Bangladesh’s Violent Wave of Radicalization

Posted by Admin On Tuesday, 8 October 2013 0 comments
In spite of sustained operational response by the state, radical ideologies continue to spread in Bangladesh especially via cyberspace. The emergence of Ansarullah in Bangladesh signals a second wave of violent radicalisation in a new and borderless radical milieu.
THE GLOBAL threat of violent extremism is becoming more dispersed and localised as exemplified by the emerging trend in Bangladesh. A relatively new group named Ansarullah Bangla Team (ABT) which draws inspiration from the global jihadist movement is trying to revive the local militant outfits in the country. The ABT aims to gain control of at least a part of Bangladesh through an armed jihad.
Bangladesh which experienced the first wave of violent radicalisation during 1999-2005, might be on its way to witness a second one. The emergence of ABT underscores the fact that as the new generation of violent extremists are taking over, cyberspace is increasingly becoming important. It is accelerating the spread of ideology, facilitating networking and proliferating training manuals for terrorist attacks. Above all it is narrowing the gap between local and global militant movements.
Global ideology in local language
The ABT has planned and committed the killing of a Bangladeshi blogger Ahmed Rajib Haider because of his “atheist” views. Haider’s throat was slit after he was hacked to death, by ideologically-motivated followers who believed that it was their religious obligation to do so.
On 12 August 2013 Bangladeshi authorities arrested radical cleric Mufti Jasimuddin Rahmani, the leader of ABT, along with 30 of his followers from Barguna, a south western district. Mufti Jasimuddin used Muslim religious institutions like mosques and madrasahs to instigate Bangladeshi youth to wage armed jihad against the state. At least two members of ABT are followers of Al Qaeda and have been detained abroad for militant ties and activities.
What makes the ABT different from other and more known militant outfits in Bangladesh arguably is its propaganda and indoctrination capability. Unlike other groups the ABT has a strong presence in cyberspace, where it is leveraging technological skills of its members. By translating and disseminating the materials produced by the Al Qaeda network, this group is trying to introduce global jihadist movement in the local language.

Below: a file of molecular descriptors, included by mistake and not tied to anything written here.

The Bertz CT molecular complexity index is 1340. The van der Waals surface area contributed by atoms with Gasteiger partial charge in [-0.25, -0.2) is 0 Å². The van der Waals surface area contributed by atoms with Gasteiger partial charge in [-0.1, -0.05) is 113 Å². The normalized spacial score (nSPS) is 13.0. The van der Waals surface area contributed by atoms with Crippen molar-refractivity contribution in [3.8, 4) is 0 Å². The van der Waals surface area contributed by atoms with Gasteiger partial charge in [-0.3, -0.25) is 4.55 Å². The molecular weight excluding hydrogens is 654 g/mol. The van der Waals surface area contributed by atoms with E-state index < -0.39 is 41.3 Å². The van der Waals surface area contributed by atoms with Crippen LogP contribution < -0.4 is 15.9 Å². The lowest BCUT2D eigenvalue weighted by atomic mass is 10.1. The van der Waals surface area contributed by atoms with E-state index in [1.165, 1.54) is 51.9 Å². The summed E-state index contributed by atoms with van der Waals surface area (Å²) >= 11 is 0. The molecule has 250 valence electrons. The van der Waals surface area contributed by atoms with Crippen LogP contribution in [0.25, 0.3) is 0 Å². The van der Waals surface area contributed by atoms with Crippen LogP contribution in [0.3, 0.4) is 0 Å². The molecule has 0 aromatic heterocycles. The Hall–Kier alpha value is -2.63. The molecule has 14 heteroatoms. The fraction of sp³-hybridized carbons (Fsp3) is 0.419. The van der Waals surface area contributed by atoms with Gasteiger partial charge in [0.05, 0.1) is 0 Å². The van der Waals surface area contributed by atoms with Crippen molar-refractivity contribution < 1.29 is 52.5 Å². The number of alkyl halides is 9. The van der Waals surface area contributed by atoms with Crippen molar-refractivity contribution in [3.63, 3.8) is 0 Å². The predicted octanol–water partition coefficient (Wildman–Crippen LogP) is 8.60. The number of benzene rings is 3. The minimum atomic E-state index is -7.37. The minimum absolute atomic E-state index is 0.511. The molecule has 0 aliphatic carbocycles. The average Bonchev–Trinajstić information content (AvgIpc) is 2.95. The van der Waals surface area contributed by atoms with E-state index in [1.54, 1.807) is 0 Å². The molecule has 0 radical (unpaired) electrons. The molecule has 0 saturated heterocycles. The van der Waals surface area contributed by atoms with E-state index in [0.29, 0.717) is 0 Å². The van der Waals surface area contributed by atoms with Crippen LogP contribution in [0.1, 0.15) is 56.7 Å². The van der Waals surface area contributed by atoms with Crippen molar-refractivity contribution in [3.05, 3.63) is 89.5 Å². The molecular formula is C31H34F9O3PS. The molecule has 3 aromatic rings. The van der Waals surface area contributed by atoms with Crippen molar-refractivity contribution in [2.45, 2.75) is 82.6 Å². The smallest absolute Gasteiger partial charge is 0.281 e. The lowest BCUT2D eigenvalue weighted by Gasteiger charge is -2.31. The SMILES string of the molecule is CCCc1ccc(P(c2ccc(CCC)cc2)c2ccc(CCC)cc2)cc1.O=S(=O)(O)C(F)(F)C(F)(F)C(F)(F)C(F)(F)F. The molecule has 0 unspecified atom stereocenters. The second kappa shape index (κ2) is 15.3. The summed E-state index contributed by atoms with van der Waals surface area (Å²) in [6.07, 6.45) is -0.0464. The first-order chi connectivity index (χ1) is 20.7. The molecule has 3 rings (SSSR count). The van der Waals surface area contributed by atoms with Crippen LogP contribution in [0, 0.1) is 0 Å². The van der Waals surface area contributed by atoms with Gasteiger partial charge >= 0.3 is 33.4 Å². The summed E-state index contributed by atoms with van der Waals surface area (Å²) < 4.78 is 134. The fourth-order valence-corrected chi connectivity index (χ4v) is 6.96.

Through its cyberspace presence this group has been able to locate and radicalise a small and vulnerable fringe Bangladeshi youth, highlighting the impact that the new media has on radicalisation and violent extremism. Starting as an online group with blogs and websites, Ansarullah emerged as an organisation with a four-stage mission, starting from inspiring people to join armed jihad to the establishment of Sharia-based rule by killing all opposing forces.
Second wave of violent extremism?
The first wave of jihadist movements during 1999-2005 was led by Bangladeshis who participated in the Afghan mujahideen resistance against the Soviet occupation. A number of groups like Harkat ul Jihad al Islami Bangladesh (HuJI-B) and Jama’atul Mujahideen Bangladesh (JMB) emerged. However, Islamist militancy failed to take its roots due to the lack of popular support and government’s counterterrorism initiatives.
Bangladesh has a zero tolerance policy towards extremism and militancy. The country strengthened cooperation with regional and international partners, brought about major changes in the legal framework to ensure internal security while making it more compatible to international standard. As a result of the authorities’ counterterrorism efforts, there has been a decline in the attacks and Bangladeshi terrorist /extremist groups remained weak and in disarray. Interestingly, Ansarullah Bangla Team has surfaced at a time when the law enforcement environment is hostile.
Complex challenges
However the challenges are far more complex than before. Bangladesh will need to continue its zero-tolerance policy towards militancy and strengthen its counterterrorism capabilities. The ABT’s emergence is evidence that the violent extremists can and do adapt to changes in the security environment.
As the ground in Bangladesh was hostile, they made the best use of cyberspace to reach their goals. As the current global trend suggests, violent extremists are empowering themselves with information technology and the new media. Bangladesh needs to develop its capability to detect, monitor, prevent and counter online radical activities and their impact on the ground.
With many of the extremist websites being hosted offshore, it is important to ensure that no terrorist group gets cyber sanctuary. Bangladesh needs to develop more international cooperation to deny cyberspace to violent extremists and terrorists.
By Iftekharul Bashar
Iftekharul Bashar is an Associate Research Fellow at the International Centre for Political Violence and Terrorism Research, S. Rajaratnam School of International Studies (RSIS), Nanyang Technological University.


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